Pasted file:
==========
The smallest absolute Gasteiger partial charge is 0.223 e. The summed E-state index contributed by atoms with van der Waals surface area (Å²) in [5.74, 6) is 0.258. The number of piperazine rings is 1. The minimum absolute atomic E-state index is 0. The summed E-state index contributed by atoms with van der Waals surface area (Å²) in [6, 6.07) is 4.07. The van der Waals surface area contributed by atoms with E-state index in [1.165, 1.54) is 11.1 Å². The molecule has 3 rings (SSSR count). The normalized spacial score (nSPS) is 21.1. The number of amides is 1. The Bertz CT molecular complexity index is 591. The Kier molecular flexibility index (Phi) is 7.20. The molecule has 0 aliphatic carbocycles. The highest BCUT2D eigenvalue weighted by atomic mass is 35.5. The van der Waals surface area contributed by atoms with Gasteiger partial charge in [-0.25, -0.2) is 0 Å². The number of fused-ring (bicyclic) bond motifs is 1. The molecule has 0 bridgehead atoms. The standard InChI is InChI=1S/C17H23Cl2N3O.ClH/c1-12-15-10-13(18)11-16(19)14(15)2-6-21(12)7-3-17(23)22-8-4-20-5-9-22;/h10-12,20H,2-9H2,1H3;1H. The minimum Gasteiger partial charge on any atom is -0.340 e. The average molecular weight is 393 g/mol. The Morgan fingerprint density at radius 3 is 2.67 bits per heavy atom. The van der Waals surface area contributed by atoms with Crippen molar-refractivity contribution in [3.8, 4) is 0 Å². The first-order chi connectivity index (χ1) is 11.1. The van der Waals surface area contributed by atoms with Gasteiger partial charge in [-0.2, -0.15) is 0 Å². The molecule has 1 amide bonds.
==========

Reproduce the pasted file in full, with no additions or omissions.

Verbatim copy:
The smallest absolute Gasteiger partial charge is 0.223 e. The summed E-state index contributed by atoms with van der Waals surface area (Å²) in [5.74, 6) is 0.258. The number of piperazine rings is 1. The minimum absolute atomic E-state index is 0. The summed E-state index contributed by atoms with van der Waals surface area (Å²) in [6, 6.07) is 4.07. The van der Waals surface area contributed by atoms with E-state index in [1.165, 1.54) is 11.1 Å². The molecule has 3 rings (SSSR count). The normalized spacial score (nSPS) is 21.1. The number of amides is 1. The Bertz CT molecular complexity index is 591. The Kier molecular flexibility index (Phi) is 7.20. The molecule has 0 aliphatic carbocycles. The highest BCUT2D eigenvalue weighted by atomic mass is 35.5. The van der Waals surface area contributed by atoms with Gasteiger partial charge in [-0.25, -0.2) is 0 Å². The number of fused-ring (bicyclic) bond motifs is 1. The molecule has 0 bridgehead atoms. The standard InChI is InChI=1S/C17H23Cl2N3O.ClH/c1-12-15-10-13(18)11-16(19)14(15)2-6-21(12)7-3-17(23)22-8-4-20-5-9-22;/h10-12,20H,2-9H2,1H3;1H. The minimum Gasteiger partial charge on any atom is -0.340 e. The average molecular weight is 393 g/mol. The Morgan fingerprint density at radius 3 is 2.67 bits per heavy atom. The van der Waals surface area contributed by atoms with Crippen molar-refractivity contribution in [3.8, 4) is 0 Å². The first-order chi connectivity index (χ1) is 11.1. The van der Waals surface area contributed by atoms with Gasteiger partial charge in [-0.2, -0.15) is 0 Å². The molecule has 1 amide bonds.